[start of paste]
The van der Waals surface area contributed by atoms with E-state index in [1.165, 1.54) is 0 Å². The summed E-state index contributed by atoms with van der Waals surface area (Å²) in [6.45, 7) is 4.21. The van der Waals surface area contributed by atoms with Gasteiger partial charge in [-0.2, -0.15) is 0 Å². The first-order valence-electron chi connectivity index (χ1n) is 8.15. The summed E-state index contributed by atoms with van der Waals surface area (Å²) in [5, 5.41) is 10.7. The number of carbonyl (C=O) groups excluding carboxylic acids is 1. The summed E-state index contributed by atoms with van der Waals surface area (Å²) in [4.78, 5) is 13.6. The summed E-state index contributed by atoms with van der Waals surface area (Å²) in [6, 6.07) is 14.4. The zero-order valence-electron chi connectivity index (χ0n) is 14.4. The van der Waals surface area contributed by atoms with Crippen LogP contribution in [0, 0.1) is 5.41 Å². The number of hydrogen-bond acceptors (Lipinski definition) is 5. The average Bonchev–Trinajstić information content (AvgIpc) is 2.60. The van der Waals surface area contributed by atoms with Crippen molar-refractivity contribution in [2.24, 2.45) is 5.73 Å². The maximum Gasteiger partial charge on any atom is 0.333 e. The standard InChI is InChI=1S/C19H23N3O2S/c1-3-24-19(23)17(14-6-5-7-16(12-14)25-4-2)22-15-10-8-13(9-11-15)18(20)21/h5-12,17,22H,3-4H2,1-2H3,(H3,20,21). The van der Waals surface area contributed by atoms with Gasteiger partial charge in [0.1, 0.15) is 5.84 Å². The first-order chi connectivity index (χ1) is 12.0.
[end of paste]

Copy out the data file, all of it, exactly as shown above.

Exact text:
The van der Waals surface area contributed by atoms with E-state index in [1.165, 1.54) is 0 Å². The summed E-state index contributed by atoms with van der Waals surface area (Å²) in [6.45, 7) is 4.21. The van der Waals surface area contributed by atoms with Gasteiger partial charge in [-0.2, -0.15) is 0 Å². The first-order valence-electron chi connectivity index (χ1n) is 8.15. The summed E-state index contributed by atoms with van der Waals surface area (Å²) in [5, 5.41) is 10.7. The number of carbonyl (C=O) groups excluding carboxylic acids is 1. The summed E-state index contributed by atoms with van der Waals surface area (Å²) in [4.78, 5) is 13.6. The summed E-state index contributed by atoms with van der Waals surface area (Å²) in [6, 6.07) is 14.4. The zero-order valence-electron chi connectivity index (χ0n) is 14.4. The van der Waals surface area contributed by atoms with Crippen LogP contribution in [0, 0.1) is 5.41 Å². The number of hydrogen-bond acceptors (Lipinski definition) is 5. The average Bonchev–Trinajstić information content (AvgIpc) is 2.60. The van der Waals surface area contributed by atoms with Crippen molar-refractivity contribution in [2.24, 2.45) is 5.73 Å². The maximum Gasteiger partial charge on any atom is 0.333 e. The standard InChI is InChI=1S/C19H23N3O2S/c1-3-24-19(23)17(14-6-5-7-16(12-14)25-4-2)22-15-10-8-13(9-11-15)18(20)21/h5-12,17,22H,3-4H2,1-2H3,(H3,20,21). The van der Waals surface area contributed by atoms with Gasteiger partial charge in [0.1, 0.15) is 5.84 Å². The first-order chi connectivity index (χ1) is 12.0.